Festivals aren’t the only places to see national writers read in Baltimore, though. The Woodberry-Hampden-Remington area in Northwest Baltimore City is a good place to sample a mix of local, regional, and national talent. In the Northwest corner rests Woodberry, the home of Baltimore’s historic old textile mills (many of which have been converted into upscale living spaces and businesses). James Beard Award–winning chef Spike Gjerde opened the world-class Woodberry Kitchen here in 2007, helping to revitalize the neighborhood, and it’s also home to a reclaimed stone story turned neighborhood coffee shop, Artifact Coffee. One Monday a month, I host a fiction reading series at Artifact called Starts Here!, sponsored by the Ivy Bookshop. Over the past two years Starts Here! has hosted some of the best upcoming and acclaimed novelists and short fiction writers, including Laura van den Berg, Pamela Erens, Stephen Dixon, Julia Fierro, and Gina Frangello.
Just south on Falls Road, Hampden is the quintessential DIY, local-food-movement, hipster neighborhood, anchored by a long, historic shopping avenue on 36th Street full of great vintage clothing and art galleries, grocery markets-turned innovative dining establishments like the Hampden Food Market and Corner Charcuterie Bar (an old diner whose specials now offer squirrel and roast pig) to bookstores like the nationally renowned Atomic Books, where owners Benn Ray and Rachel Whang sell comics, underground books, and fanzines. They also run a fiction reading series, hosted by Benn Ray and writer and Goucher professor Kathy Flann; a poetry reading series, Writers Under the Influence, hosted by Elizabeth Hazen; and serve as a fan-mail depot for Baltimore icon John Waters. Hampden is a short walk away from Johns Hopkins University, where many writers have attended the highly regarded MFA seminars and MA writing programs, and the Baltimore Museum of Art, which has hosted Opium Magazine’s quirky Literary Death Match.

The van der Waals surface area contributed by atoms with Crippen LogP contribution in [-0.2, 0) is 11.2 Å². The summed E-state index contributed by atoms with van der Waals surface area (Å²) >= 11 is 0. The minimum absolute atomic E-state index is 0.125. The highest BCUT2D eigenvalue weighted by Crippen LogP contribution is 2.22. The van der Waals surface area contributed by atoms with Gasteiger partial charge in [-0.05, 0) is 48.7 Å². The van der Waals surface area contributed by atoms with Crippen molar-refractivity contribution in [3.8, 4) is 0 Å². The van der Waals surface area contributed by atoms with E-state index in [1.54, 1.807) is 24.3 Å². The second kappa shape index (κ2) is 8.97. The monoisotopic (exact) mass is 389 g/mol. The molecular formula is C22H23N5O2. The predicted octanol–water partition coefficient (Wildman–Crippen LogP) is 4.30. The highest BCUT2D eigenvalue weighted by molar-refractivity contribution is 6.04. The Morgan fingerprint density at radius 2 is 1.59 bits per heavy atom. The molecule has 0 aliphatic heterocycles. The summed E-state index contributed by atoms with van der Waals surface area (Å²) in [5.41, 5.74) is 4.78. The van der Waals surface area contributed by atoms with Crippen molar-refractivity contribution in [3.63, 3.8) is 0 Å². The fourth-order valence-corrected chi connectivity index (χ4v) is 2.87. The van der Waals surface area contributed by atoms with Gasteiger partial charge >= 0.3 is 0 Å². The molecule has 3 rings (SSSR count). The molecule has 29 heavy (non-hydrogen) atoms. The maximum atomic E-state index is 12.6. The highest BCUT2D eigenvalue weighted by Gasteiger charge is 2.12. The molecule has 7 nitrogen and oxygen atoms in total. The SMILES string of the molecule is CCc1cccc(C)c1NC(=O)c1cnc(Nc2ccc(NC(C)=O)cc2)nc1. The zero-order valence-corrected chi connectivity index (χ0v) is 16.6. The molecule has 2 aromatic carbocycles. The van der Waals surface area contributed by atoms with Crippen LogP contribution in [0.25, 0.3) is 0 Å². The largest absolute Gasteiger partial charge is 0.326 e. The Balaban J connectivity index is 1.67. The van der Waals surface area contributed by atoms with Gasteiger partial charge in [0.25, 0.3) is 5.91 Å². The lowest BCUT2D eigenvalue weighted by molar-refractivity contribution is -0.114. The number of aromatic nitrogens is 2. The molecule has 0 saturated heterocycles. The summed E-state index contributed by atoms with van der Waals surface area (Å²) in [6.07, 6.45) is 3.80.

Just southeast of Hampden is Remington, one of the hottest neighborhoods in Baltimore. The aforementioned Spike Gjerde recognized its potential in 2014 when opening the farm-to-fork restaurant/butcher shop Parts & Labor. But he’s not the only one. You can catch an occasional poetry reading at the speakeasy W.C. Harlan or even peruse novels like Moby Dick and Ulysses, which line the walls in lieu of usual bar entertainment. If you’re not sure of your writing inclination, you can attend Writers and Words across the street at the co-op café/restaurant Charmington’s. Run by area writing graduates Michael Tager, Ian Anderson, Amanda Ponder, Mike Shattuck, and Michelle Junot, the series hosts one fiction writer, one essayist or memoirist, one poet, and a “wild card” one Tuesday a month, for which they also compile and produce a handmade zine of the featured readers’ work to sell at the reading.